Should I need a reservation to use public transportation? Deciding who gets to use our public spaces, when.

“Nobody goes there anymore. It’s too crowded.” — Yogi Berra

People standing in line with face masks. Source: https://flickr.com/photos/29418416@N08/49463786343

Standing in long lines has been a new reality in our Covid world, whether for grocery stores, food banks, or voting. Is this our new reality for all shared spaces and resources for the social distancing future, from restaurants, gyms, and hiking trails, to public transportation and even our work places?

As a full shelter-in-place becomes politically and economically undesirable, and business-as-usual medically untenable, states and municipalities have started imagining what a partial re-opening looks like. The question of when to re-open what has dominated news coverage. Business owners and municipal government officials have been focused on the minutiae details of how to open safely (clean surfaces, mandatory masks, and the logistics of social distancing), if it is even possible.

One missing conversation is how we decide who gets priority to use our re-opened spaces, given that they’ll all be capacity constrained. Even with a robust testing and tracing infrastructure, we won’t be able to crowd into offices, restaurants, or subways like before — everything will operate at half (or less) capacity. Governments, companies, and other institutions must thus decide how to allocate what is now suddenly scarce: time-slots to use shared resources and public spaces. If we can’t all be somewhere at the same time, someone needs to decide who gets what, when.

This issue is not new: pre-Covid, we have waited in line at popular restaurants, been stuck in traffic in rush hours, or scrambled for reservations to use public spaces such as community banquet halls and basketball courts. Such limited capacity and resulting rationing will be the new reality for all our public spaces, as long as social distancing is necessary.

A strategy for potential over-crowding, of course, is either to do nothing and hope spaces don’t get too crowded, or to do almost nothing and have people wait in lines when they do get crowded. As I discuss below, this strategy has essentially worked for grocery stores, who now see minimal lines after the initial pains. However, it seems to have failed for many parks and beaches, which have re-opened with either few restrictions (Florida), with limited parking (Austin), or with “park ambassadors” who can close down a park if it is too busy (Seattle): over-crowding has led to officials re-considering their opening decisions, with some preferring that no one use these spaces over too many doing so.

Public transportation, office work-places, and many businesses won’t have the option of simply shutting down if they get too crowded, and simple line based solutions might be too inconvenient (do you really want to stand an hour in line to see if you can go into work, and then to enter your gym, and then to dine at a restaurant?).

So can we do better?

In my research, I design and build socio-technical systems to help groups of people coordinate. And in the past month I’ve talked with numerous local government staff members, store managers, and institutional leaders about their plans and experiences re-opening and managing crowds.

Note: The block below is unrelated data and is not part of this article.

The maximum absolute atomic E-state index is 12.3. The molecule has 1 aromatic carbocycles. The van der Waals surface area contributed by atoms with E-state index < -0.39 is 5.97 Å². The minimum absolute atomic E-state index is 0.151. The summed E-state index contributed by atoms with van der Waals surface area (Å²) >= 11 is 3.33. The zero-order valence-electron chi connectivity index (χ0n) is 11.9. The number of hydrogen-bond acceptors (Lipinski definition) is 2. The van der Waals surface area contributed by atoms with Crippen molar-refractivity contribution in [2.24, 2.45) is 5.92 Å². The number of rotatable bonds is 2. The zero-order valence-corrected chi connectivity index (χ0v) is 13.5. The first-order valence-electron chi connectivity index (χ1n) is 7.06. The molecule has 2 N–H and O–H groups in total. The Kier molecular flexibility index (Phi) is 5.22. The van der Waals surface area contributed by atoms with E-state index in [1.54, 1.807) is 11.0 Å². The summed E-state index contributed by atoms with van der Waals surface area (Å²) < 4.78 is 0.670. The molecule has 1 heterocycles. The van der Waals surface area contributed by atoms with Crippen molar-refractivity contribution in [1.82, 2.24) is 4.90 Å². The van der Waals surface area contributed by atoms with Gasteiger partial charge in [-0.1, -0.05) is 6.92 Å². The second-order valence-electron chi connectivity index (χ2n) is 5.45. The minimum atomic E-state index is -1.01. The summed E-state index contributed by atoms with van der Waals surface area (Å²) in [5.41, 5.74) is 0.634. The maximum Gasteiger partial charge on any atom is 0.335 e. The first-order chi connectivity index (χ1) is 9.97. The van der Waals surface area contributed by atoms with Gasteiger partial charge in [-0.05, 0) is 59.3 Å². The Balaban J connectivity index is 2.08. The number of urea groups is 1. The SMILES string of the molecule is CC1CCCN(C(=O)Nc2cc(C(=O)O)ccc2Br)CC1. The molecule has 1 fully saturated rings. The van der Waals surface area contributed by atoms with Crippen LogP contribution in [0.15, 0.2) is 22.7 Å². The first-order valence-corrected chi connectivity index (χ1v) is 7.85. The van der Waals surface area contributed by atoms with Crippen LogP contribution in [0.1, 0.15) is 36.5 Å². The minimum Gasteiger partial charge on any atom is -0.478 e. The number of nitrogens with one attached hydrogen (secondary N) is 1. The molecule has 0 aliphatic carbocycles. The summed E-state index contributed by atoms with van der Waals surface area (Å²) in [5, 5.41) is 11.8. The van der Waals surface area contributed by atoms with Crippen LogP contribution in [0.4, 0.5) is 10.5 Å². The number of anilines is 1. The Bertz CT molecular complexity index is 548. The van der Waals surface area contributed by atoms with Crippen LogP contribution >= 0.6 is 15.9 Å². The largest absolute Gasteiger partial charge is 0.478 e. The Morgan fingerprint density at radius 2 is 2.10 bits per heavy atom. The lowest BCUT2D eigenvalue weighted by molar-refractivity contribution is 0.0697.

In this post, I’ll present some of the challenges and possibilities facing our leaders and us, as we try to navigate a newly capacity constrained world.

Allocating scarce resources is an old issue for economists (enough so that a classical definition of economics is “the study of … the allocation of scarce resources”). Researchers in my field, at the intersection of computer science and economics, have contributed to algorithms assigning medical students to residencies, kidneys to patients, affordable housing to those in need, and much more. From computer science, a real-time allocation mechanism balancing fairness and congestion underpins our modern internet.

While many of the ideas in these fields are too complex or burdensome to be used for everyday applications, they do provide lessons and prototypical solutions. Here, I describe three classes of solutions: (1) lines, (2) priorities and even/odd systems, and (3) reservation based systems. I discuss where each solution might be most applicable, and what new applications and systems they might enable.

Lines, information sharing, and selfish routing. The naive approach is to do (almost) nothing: if a given space (store, park, library, office, public transportation) is full, have people wait outside until it isn’t.

This approach is particularly powerful when some people can and are willing to shift their usage to off-peak times, and can learn patterns for when a place is busy. For example, people in my neighborhood learned that our Trader Joe’s has a long wait on weekend mornings, and so those who could shifted their shopping to weekdays and other non-traditional times — out of our own selfish desire to not wait in line, but collaterally to the benefit of others. This way, usage naturally balanced: according to a manager, last week the longest line was ~15 minutes, down from well over 40 minutes.

Some technical sophistication could further streamline this approach: real-time information could be shared about current wait times, or people could “virtually” wait online. Such solutions would allow us both to adjust our usage patterns faster, and to spend less time in physical lines.